Why Structure is Important in Rehab

Posted in: Treatment

June 22, 2016

A pen on a schedule

Many people who struggle with substance abuse and addiction find that their lives have become completely out of control. They may feel like they are in a hopeless situation, and that no one can help them recover their former lives. But recovery from substance abuse and addiction is completely possible. Since substance abuse and addiction often takes over a person’s life and removes any former sense of structure from it, successful recovery plans often focus on helping the person regain structure in her life. This renewed structure is often the best way for a person beginning recovery to learn how to get her life back on track.

How Rehabilitation Programs Create Structure

Drug rehabilitation comes in many forms. The most common types of rehabilitation are either long- or short-term treatment, and either residential or outpatient programs. No matter what type of treatment program a person chooses, though, it should adhere to several principles of effective treatment. These principles, as outlined by the National Institute on Drug Abuse, give treatment programs structure and help the person know exactly what to expect in the rehabilitation process:

  • Addiction should be viewed as a complex but treatable disease that affects how the brain works
  • Treatment should be customized to fit the individual needs of each person
  • It should be readily accessible and available
  • It address the physical, psychological and social needs of the person, as well as any other needs she may have
  • It should last an acceptable amount of time
  • It should incorporate counseling into its treatment regimen
  • Medication may be used when necessary, and should be combined with other types of therapies
  • The treatment plan should be assessed and modified as needed in order to make sure that the person’s goals are still being met
  • Involuntary treatment can still be effective
  • Relapses should be discussed and managed, and avoided when possible

Creating Structure in the Person’s Individual Life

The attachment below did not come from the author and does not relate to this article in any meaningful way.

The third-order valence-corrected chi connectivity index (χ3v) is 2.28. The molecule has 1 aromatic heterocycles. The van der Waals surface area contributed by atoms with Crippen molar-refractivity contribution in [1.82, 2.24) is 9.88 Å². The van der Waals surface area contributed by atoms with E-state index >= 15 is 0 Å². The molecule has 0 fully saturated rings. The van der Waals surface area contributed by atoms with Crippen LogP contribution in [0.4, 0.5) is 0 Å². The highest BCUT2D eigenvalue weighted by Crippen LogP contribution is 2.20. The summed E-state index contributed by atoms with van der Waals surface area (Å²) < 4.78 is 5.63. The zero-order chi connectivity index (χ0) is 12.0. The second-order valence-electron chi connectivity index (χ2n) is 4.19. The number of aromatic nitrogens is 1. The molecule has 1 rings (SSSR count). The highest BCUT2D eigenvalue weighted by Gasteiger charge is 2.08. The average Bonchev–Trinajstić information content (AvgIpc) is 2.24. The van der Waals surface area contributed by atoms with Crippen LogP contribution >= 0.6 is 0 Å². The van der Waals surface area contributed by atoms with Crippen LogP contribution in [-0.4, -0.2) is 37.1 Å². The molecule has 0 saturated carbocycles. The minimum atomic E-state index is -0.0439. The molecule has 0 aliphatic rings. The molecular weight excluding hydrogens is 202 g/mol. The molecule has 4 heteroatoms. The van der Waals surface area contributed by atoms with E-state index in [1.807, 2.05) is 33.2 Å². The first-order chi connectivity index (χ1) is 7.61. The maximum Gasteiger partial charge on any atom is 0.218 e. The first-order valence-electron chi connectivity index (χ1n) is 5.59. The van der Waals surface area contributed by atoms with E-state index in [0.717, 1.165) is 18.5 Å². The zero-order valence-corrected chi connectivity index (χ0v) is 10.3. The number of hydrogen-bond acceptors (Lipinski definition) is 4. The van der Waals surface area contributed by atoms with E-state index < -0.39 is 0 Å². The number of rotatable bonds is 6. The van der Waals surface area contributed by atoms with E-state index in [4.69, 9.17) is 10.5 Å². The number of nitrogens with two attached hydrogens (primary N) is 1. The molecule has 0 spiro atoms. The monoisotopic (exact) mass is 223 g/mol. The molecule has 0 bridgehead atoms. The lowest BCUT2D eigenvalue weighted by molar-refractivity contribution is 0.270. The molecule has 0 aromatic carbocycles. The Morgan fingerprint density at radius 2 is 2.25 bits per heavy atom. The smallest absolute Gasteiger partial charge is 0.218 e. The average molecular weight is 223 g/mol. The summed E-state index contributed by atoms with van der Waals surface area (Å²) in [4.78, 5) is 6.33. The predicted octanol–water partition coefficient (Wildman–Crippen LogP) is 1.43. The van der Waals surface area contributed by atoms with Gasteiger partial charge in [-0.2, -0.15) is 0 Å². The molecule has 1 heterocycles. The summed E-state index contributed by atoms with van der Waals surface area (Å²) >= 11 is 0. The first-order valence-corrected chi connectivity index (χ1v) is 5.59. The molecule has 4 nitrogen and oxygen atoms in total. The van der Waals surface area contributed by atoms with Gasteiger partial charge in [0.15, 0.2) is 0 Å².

Treatment programs emphasize structure for their patients so that they can feel safe and comfortable in an environment that encourages their recovery. But it’s also helpful for the person going through rehabilitation to create structure on her own. Jared Friedman lists the following several different areas in which a person can create healthy structure in her life:

  • Body: since substance abuse and addiction often damages the body physically, creating a structured routine of exercise can help the body heal from this damage. Any type of exercise that occurs regularly can help a person return structure to her life.
  • Mind: consciously deciding to make good decisions each day is a great way to create structure. The person can decide to engage in healthy mental activities such as reading or yoga as a way to create order in her mind.
  • Spirit: substance abuse and addiction sometimes stem from a person’s discomfort with who she really is, so getting in touch with and learning to accept that person can help tremendously with the recovery process. Setting up a routine of regular meditation or quiet time alone can help the person get in touch with her inner self again and begin accepting and loving who she is.

Rehabilitation is a complex but necessary part of recovery from substance abuse and addiction. In order for rehabilitation to be completely successful, it’s important for it to contain as much structure as possible so that the person is able to feel stable and secure while she begins her new life free from substance abuse and addiction. It also helps for the person to create structure in her own life, both during and after rehabilitation. These structures will enable her to succeed in both short- and long-term recovery.

Where to Get More Information about Structure in Rehabilitation

If you or someone you love is thinking about getting help with substance abuse or addiction, please call us at 615-490-9376. Our phone lines are open 24 hours a day, and our admissions coordinators are available to answer your questions about structure in the rehabilitation and recovery process. They are also able to help you find a quality treatment center that will give you the structure and support that you need throughout the rehabilitation process.

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